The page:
[Ip-health] Do Pharmaceutical Firms Invest More Heavily in Countries with Data Exclusivity?"

Biotech. Info. Inst. biotech at biopharma.com
Fri May 17 05:52:19 PDT 2013


Yes, simply stated, my "data can be interpreted merely to mean that data exclusivity is of negligible value added to IP monopoly on the narrow range of biologics...analyzed, and thus data exclusivity can be abandoned."   More specifically, BPCIA-conferred 12 years of post-BLA data exclusivity will be of negligible value, including to reference/innovator product and biosimilar companies and consumers, with U.S. patent coverage nearly always extending beyond data exclusivity (and of course, shorter orphan/market exclusivity), with this data based on 119 current biopharmaceutical products, nearly all facing biosimilar competition this decade, with ≥90% being mainstream recombinant proteins and monoclonal antibodies (vaccines and blood/plasma products excluded).  Yes, data exclusivity could be abandoned with negligible impact on biopharmaceutical products and their upcoming biosimilars throughout at least the rest of this decade.  

But data exclusivity could well be important to protect future reference/innovator products from biosimilar competition.  I'm thinking of products such as individualized cellular therapies that have no patent protection; some "new" technologies now coming off-patent after languishing for decades, such as gene therapies and antisense; etc.  And data exclusivity remains an issue worth pursuing.  From any rational, even a broad (not confined to innovators) industry-biased, perspective, indiscriminately handing out over a decade of any type of exclusivity to every product simply because they receive approval is crude and bad policy, including being too easily gamed (something critics seemingly do not address).  

So efforts to shorten biologics data exclusivity should continue and could well have significant future impact (hasten biosimilar competition).  But just realize that even its total elimination will likely not have much, if any, real impact on the market this decade.  

Ronald A. Rader
President / Author & Publisher of BIOPHARMA:  Biopharmaceutical Products in the U.S. and European Markets
Biotechnology Information Institute
1700 Rockville Pike, Suite 400
Rockville, MD 20852
Phone:  301-424-0255
E-mail:  biotech at biopharma.com
Web sites:  www.biopharma.com; www.bioinfo.com; 
    www.biosimilars.com; www.biopharmacopeia.com


On May 16, 2013, at 6:13 PM, George Carter wrote:

> Shortening data exclusivity is not the point: eliminating it IS. Along with fundamental and profound reform on what IP means, discovery and so forth. And even to the point of whether patents should be granted upon living processes like DNA or antibodies. So I am questioning the fundamental premise of IP for these kinds of discoveries, not questioning your data.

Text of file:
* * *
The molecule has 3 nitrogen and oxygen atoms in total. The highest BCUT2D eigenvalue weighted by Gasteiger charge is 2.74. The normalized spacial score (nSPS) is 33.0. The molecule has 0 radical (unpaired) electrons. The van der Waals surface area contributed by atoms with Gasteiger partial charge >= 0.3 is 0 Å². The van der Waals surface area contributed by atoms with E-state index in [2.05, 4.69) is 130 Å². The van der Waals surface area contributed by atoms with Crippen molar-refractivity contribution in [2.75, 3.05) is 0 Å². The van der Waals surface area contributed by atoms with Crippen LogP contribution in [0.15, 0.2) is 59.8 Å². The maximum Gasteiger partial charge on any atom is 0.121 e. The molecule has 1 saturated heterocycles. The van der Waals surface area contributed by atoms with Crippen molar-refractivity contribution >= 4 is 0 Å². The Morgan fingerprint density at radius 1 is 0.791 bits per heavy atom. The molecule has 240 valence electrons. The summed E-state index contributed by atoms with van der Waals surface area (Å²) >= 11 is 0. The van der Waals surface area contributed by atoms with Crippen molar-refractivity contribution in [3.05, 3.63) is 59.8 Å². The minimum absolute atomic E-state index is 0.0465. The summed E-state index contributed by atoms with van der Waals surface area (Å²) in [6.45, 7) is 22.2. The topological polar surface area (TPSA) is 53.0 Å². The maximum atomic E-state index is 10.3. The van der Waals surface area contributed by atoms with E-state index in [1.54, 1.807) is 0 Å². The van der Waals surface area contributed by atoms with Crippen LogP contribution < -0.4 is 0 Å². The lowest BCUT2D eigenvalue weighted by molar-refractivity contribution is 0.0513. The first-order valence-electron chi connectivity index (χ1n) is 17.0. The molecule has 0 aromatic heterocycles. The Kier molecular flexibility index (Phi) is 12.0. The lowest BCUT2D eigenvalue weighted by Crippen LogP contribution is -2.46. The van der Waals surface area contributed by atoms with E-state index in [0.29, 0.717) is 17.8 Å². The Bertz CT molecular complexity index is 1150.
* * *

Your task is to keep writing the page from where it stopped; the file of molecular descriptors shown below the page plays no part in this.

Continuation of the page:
> 
> Tho with agents like HPV vaccines, one wonders if this analysis would hold up? Let alone with the projections of patient-centered development of tailored biologics or small molecules on an individualized basis...but that's another kettle of fish...and one where we need more public investment to figure out how this kind of technology can be developed and made available to humans who need it. Like - http://www.ncbi.nlm.nih.gov/pubmed/19183853 -- (apologies for the tangent, except that it may impact on the pertinence of biologics development).  Let alone our understanding of what a "biosimilar" actually is and/or if it is effective. (Alpha interferon springs to mind....horrible drug in pretty much any variation on the theme...)
> 
> I was challenging the implications of your data--but I will entertain the unsurprising notion that I may have been hasty. I'm hotheaded because I'm tired of the assiduous embrace of the bankrupt "pharma" perversions of IP and their corrupt and destructive "business model" that results in economic genocide for literally millions of men, women and children, living with HIV, hep C, TB, malaria and a slew of tropical and other diseases, let alone cancers.
> 
> But allow me to add that my "presumptions" and "worldviews" are not merely idle opinions. They are supported by a great deal of data. Much of it has been collected in Goldacre's Bad Pharma, which I would hope you may have read.
> 
> The notion that a "negligible impact" of data exclusivity should be some kind of support for the ideas I'm raising here doesn't really strike me as an argument I'm inclined to embrace, as I'm not sure what it means. It initially sounded to me like a defense: "hey, it's no big deal, just ignore it for biologics." However, if your data can be interpreted merely to mean that data exclusivity is of negligible value added to IP monopoly on the narrow range of biologics you analyzed, and thus data exclusivity can be abandoned, that is less egregious than I initially believed but begs the question of patent life with or without data exclusivity having anything but a deleterious impact on discovery. But is that what you're saying?